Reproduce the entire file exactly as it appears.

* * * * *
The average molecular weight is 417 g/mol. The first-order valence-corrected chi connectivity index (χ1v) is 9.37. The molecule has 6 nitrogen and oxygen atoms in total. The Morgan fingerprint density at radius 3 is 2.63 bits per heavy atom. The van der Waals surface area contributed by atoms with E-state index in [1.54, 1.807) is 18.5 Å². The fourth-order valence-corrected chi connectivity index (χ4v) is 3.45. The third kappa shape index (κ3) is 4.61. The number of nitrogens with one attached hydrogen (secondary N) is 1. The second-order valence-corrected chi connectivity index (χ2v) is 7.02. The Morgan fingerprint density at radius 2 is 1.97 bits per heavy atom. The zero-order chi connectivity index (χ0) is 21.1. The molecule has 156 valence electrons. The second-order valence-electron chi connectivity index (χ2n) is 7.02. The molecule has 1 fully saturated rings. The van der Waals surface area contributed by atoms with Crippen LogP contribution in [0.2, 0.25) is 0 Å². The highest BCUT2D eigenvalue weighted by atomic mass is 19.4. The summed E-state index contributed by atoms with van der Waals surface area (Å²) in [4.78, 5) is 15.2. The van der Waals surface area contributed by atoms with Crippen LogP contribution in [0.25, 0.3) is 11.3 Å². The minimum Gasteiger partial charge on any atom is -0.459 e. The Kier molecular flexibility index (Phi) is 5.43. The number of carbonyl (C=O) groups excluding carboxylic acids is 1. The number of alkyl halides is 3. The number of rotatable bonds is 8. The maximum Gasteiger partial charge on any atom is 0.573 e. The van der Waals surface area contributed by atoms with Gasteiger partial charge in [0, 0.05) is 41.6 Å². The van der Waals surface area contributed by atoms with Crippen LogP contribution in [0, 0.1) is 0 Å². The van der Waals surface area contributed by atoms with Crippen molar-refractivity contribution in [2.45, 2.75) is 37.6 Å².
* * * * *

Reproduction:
The average molecular weight is 417 g/mol. The first-order valence-corrected chi connectivity index (χ1v) is 9.37. The molecule has 6 nitrogen and oxygen atoms in total. The Morgan fingerprint density at radius 3 is 2.63 bits per heavy atom. The van der Waals surface area contributed by atoms with E-state index in [1.54, 1.807) is 18.5 Å². The fourth-order valence-corrected chi connectivity index (χ4v) is 3.45. The third kappa shape index (κ3) is 4.61. The number of nitrogens with one attached hydrogen (secondary N) is 1. The second-order valence-corrected chi connectivity index (χ2v) is 7.02. The Morgan fingerprint density at radius 2 is 1.97 bits per heavy atom. The zero-order chi connectivity index (χ0) is 21.1. The molecule has 156 valence electrons. The second-order valence-electron chi connectivity index (χ2n) is 7.02. The molecule has 1 fully saturated rings. The van der Waals surface area contributed by atoms with Crippen LogP contribution in [0.2, 0.25) is 0 Å². The highest BCUT2D eigenvalue weighted by atomic mass is 19.4. The summed E-state index contributed by atoms with van der Waals surface area (Å²) in [4.78, 5) is 15.2. The van der Waals surface area contributed by atoms with Crippen LogP contribution in [0.25, 0.3) is 11.3 Å². The minimum Gasteiger partial charge on any atom is -0.459 e. The Kier molecular flexibility index (Phi) is 5.43. The number of carbonyl (C=O) groups excluding carboxylic acids is 1. The number of alkyl halides is 3. The number of rotatable bonds is 8. The maximum Gasteiger partial charge on any atom is 0.573 e. The van der Waals surface area contributed by atoms with Gasteiger partial charge in [0, 0.05) is 41.6 Å². The van der Waals surface area contributed by atoms with Crippen LogP contribution in [0, 0.1) is 0 Å². The van der Waals surface area contributed by atoms with Crippen molar-refractivity contribution in [2.45, 2.75) is 37.6 Å².